Today’s psalm was originally uttered to God when David was roaming in the wilderness avoiding King Saul’s malevolent intent. David prayerfully expressed his yearning, desire, and hope to connect with God and be guided by the Lord, step by step. David praised God in an awkward and adverse circumstance, longing to be satisfied with spiritual food and drink.

I Will Sing

Just as we are to pray the psalms, we are to also speak the psalms out loud with singing. The Psalter Hymnal of old, as well as many contemporary praise and worship songs, are words from the psalms, meant to help, encourage, and give voice to our own current experiences.  

Inspired by the psalms, take a few minutes today to sing and/or listen to songs such as, “God You Are My God” by Michael W. Smith, or check out a compilation of music from the psalms, like, “The Psalms Project,” which aims to put all 150 psalms to music. Maybe even craft your own tune to today’s psalm and sing it to the Lord.

I Will Think

Specifically, the psalmist mentions thinking about the Lord before retiring for sleep, as well as turning to God when awake during the night.

In today’s modern (and postmodern) society, anxiety and racing thoughts are ubiquitous – the result of overthinking and fixating on particular troubling thoughts. Contemplating God through reflecting on the psalms can be a way of taming the out-of-control thinking, while positively engrafting sound theology into the inner workings of our brains.

There’s a reason why the daily lectionary has a reading from the psalms every day. It is one of the best sources for practical spirituality and heartfelt worship, as well as transforming the way we think.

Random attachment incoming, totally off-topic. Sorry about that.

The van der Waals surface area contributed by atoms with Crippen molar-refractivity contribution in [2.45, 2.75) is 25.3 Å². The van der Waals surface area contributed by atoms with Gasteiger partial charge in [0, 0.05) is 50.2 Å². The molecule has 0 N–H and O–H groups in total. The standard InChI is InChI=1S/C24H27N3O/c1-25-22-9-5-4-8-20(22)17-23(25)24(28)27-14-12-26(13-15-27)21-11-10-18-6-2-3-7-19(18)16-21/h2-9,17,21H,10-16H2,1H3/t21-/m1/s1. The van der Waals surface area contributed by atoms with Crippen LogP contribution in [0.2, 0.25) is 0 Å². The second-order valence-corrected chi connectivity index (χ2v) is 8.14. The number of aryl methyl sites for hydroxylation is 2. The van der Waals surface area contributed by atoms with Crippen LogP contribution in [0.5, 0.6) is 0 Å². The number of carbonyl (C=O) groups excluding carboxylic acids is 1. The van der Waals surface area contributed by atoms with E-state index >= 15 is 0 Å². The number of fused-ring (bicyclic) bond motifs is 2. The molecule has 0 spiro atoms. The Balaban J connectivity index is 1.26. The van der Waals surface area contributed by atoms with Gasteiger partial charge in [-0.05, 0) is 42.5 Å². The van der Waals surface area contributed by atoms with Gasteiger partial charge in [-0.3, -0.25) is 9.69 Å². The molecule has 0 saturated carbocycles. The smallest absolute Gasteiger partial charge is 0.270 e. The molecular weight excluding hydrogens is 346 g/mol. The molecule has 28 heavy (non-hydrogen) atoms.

I Will Stay Close

Whatever we do, whatever we say, and wherever we go, let the psalms help form and shape within you a profound spirituality which helps foster a deeper connection with the God we long to know more and more. 

May our celebrations be raucous and robust because the God of the psalms has showed up and given grace and mercy to our troubling circumstances.

Soli Deo Gloria

Psalm 63:1-8 – Divine/Human Connection

O God, you are my God; 
    I earnestly search for you. 
My soul thirsts for you; 
    my whole body longs for you 
in this parched and weary land 
    where there is no water. 
I have seen you in your sanctuary 
    and gazed upon your power and glory. 
Your unfailing love is better than life itself; 
    how I praise you! 
I will praise you as long as I live, 
    lifting up my hands to you in prayer. 
You satisfy me more than the richest feast. 
    I will praise you with songs of joy. 

I lie awake thinking of you, 
    meditating on you through the night.